Energising the debate on greenhouse gas emissionsby Rebecca Priestley
Technologies that could cut greenhouse gas emissions are within grasp if only we’d stop building roads.
In the late 1970s, New Zealand was at a crossroads, faced with the decision of whether to start building the country’s first nuclear power station on the Kaipara Harbour. We said no – newly discovered gas and coal reserves offered cheaper domestic sources of electricity – and have never looked back.
I’ll be talking about New Zealand’s historical plans for nuclear power this month at Energy at the Crossroads: Energy Innovation for a Sustainable Society, a conference organised by the National Energy Research Institute and Victoria University.
So, are we at another crossroads? Ralph Sims, professor of sustainable energy at Massey University, is one of the keynote speakers at the conference. Our choice now, he says, is whether to “turn left, along a road heading into more fossil-fuel use and climate change impacts, or right, along a road that gets us away from fossil-fuel dependency and towards cleaner energy alternatives”.
In international comparisons, New Zealand does well, producing 70% of our electricity from renewable sources. The Government’s aim is to move to 90% renewables by 2025. But that’s not enough, says Sims. The transport, industrial and agricultural sectors are also emitting significant amounts of greenhouse gases and are not as easy to decarbonise as electricity generation.
“Every policy from now on should give cognisance to greenhouse gas emissions and what happens as a result of that policy. We have a major disconnect between the Government’s aim of voluntary reductions in greenhouse gas emissions – of 10-20% of 1990 levels by 2020 – and other policies relating to roading, rail closures, energy efficiency, electricity assets, mining, lignite, oil and gas exploration, fracking and ruminant animals.” Policies are being implemented “without any thought whatsoever about the impact on climate or the wider environment”.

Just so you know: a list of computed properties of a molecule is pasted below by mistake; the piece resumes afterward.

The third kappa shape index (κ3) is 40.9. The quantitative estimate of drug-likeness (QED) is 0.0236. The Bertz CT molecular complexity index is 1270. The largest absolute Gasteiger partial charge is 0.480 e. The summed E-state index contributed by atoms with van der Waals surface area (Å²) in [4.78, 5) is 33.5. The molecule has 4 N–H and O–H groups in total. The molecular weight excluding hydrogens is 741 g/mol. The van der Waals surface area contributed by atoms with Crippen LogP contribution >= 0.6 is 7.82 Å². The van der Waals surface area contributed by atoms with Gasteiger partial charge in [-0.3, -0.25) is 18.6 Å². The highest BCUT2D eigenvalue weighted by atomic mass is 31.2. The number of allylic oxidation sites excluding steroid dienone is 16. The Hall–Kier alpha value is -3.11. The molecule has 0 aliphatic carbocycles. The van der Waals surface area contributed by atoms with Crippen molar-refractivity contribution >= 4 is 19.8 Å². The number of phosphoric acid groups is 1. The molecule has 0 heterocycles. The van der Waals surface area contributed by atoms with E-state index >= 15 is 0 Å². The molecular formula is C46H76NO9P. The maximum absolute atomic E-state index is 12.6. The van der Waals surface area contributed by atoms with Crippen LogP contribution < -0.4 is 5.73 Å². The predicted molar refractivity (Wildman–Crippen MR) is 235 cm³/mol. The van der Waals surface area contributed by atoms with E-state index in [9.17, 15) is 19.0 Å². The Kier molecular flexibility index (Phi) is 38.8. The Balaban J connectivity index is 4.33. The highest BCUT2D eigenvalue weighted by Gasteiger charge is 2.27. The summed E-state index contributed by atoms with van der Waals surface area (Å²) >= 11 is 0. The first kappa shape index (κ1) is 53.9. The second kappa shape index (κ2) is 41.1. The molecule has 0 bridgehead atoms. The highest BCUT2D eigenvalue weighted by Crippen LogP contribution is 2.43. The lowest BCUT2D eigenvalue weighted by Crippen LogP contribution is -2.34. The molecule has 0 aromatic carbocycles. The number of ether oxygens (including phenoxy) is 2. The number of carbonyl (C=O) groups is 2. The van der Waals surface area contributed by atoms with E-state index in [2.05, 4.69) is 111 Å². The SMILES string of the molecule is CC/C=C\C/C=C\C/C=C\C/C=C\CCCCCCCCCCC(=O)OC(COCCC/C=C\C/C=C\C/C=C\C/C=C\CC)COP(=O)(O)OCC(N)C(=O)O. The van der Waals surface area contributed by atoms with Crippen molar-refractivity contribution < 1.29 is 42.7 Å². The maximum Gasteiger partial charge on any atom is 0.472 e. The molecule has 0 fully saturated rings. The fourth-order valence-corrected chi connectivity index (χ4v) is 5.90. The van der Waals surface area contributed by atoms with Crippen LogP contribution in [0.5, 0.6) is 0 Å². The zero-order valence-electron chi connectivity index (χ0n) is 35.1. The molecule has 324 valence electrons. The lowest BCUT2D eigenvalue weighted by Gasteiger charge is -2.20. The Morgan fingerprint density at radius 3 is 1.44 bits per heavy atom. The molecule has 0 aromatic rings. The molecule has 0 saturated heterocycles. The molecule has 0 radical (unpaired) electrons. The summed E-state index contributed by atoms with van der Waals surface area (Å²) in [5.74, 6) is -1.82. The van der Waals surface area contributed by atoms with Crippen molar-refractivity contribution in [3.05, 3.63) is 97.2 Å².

As the leading author of the transport chapter of the next IPCC mitigation report, Sims is particularly interested in transport policies. “If we want to make this new world where we don’t rely so heavily on imported fossil fuels, then we don’t need more roads; we need improved rail networks and coastal shipping.” But that doesn’t fit with what the Government’s doing. “We’ve got a focus on short-term economic gain and no analysis of what we could get if we took this money being devoted to roads and spent it on transport alternatives instead.”
But we don’t just need policy changes, we need good sustainable energy alternatives, says Sims. One of the goals of the conference is to highlight energy research being done around the country. At the University of Auckland, engineers are working on wireless recharging of electric vehicles, a technology that could one day power cars as they drive along the road. The YikeBike, developed by Christchurch inventor Grant Ryan, is a lightweight electric bicycle that can be folded and carried when not in use. Victoria University physicist Justin Hodgkiss is aiming to develop a cheap and efficient solar cell using polymers rather than conventional silicon. WhisperGen, a micro-cogeneration product developed at the University of Canterbury, is a dishwasher-sized fuel burner that can provide heat and electrical energy to a small apartment, reducing reliance on grid power and increasing energy efficiency. And at Scion, researchers are developing liquid biofuel products from wood.
Although products like WhisperGen and the YikeBike are already on the market, a lot of these projects are years away from commercialisation. “But sooner or later there will be a real technology breakthrough, hopefully a New Zealand breakthrough, and we can all benefit,” says Sims. As for whether New Zealand ever needs to reconsider nuclear power, that decision is a little further down the road.
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